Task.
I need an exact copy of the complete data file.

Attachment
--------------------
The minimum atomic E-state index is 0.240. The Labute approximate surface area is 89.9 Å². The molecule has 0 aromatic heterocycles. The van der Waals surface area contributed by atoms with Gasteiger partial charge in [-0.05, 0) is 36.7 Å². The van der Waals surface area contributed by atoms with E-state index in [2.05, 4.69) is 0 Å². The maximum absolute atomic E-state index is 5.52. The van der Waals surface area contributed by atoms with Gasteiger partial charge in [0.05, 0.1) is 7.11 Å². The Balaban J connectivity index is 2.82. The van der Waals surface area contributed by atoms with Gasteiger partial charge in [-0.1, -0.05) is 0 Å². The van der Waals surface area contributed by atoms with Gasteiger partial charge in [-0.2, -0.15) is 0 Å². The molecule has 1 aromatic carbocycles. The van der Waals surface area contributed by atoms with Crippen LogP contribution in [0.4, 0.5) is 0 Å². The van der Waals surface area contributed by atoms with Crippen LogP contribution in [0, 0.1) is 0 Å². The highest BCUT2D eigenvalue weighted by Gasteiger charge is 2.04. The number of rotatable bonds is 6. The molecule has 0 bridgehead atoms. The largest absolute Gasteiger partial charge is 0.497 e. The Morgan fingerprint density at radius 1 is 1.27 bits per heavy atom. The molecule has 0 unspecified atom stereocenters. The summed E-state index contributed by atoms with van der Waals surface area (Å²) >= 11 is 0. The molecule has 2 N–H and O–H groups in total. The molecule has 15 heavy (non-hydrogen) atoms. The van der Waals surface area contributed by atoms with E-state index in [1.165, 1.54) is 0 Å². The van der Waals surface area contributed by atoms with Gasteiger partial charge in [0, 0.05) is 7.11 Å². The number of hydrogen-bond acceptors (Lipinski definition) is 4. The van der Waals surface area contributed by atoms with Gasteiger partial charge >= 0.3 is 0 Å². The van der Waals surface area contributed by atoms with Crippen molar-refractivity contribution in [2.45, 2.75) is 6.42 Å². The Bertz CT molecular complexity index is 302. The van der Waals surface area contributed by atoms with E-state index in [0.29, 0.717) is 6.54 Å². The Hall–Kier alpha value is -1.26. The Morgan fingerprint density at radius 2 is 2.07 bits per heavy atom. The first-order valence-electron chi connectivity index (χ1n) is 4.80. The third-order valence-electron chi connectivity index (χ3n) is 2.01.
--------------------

The minimum atomic E-state index is 0.240. The Labute approximate surface area is 89.9 Å². The molecule has 0 aromatic heterocycles. The van der Waals surface area contributed by atoms with Gasteiger partial charge in [-0.05, 0) is 36.7 Å². The van der Waals surface area contributed by atoms with E-state index in [2.05, 4.69) is 0 Å². The maximum absolute atomic E-state index is 5.52. The van der Waals surface area contributed by atoms with Gasteiger partial charge in [0.05, 0.1) is 7.11 Å². The Balaban J connectivity index is 2.82. The van der Waals surface area contributed by atoms with Gasteiger partial charge in [-0.1, -0.05) is 0 Å². The van der Waals surface area contributed by atoms with Gasteiger partial charge in [-0.2, -0.15) is 0 Å². The molecule has 1 aromatic carbocycles. The van der Waals surface area contributed by atoms with Crippen LogP contribution in [0.4, 0.5) is 0 Å². The van der Waals surface area contributed by atoms with Crippen LogP contribution in [0, 0.1) is 0 Å². The highest BCUT2D eigenvalue weighted by Gasteiger charge is 2.04. The number of rotatable bonds is 6. The molecule has 0 bridgehead atoms. The largest absolute Gasteiger partial charge is 0.497 e. The Morgan fingerprint density at radius 1 is 1.27 bits per heavy atom. The molecule has 0 unspecified atom stereocenters. The summed E-state index contributed by atoms with van der Waals surface area (Å²) >= 11 is 0. The molecule has 2 N–H and O–H groups in total. The molecule has 15 heavy (non-hydrogen) atoms. The van der Waals surface area contributed by atoms with E-state index in [1.165, 1.54) is 0 Å². The van der Waals surface area contributed by atoms with Gasteiger partial charge in [0, 0.05) is 7.11 Å². The number of hydrogen-bond acceptors (Lipinski definition) is 4. The van der Waals surface area contributed by atoms with Gasteiger partial charge >= 0.3 is 0 Å². The van der Waals surface area contributed by atoms with Crippen molar-refractivity contribution in [2.45, 2.75) is 6.42 Å². The Bertz CT molecular complexity index is 302. The van der Waals surface area contributed by atoms with E-state index in [0.29, 0.717) is 6.54 Å². The Hall–Kier alpha value is -1.26. The Morgan fingerprint density at radius 2 is 2.07 bits per heavy atom. The first-order valence-electron chi connectivity index (χ1n) is 4.80. The third-order valence-electron chi connectivity index (χ3n) is 2.01.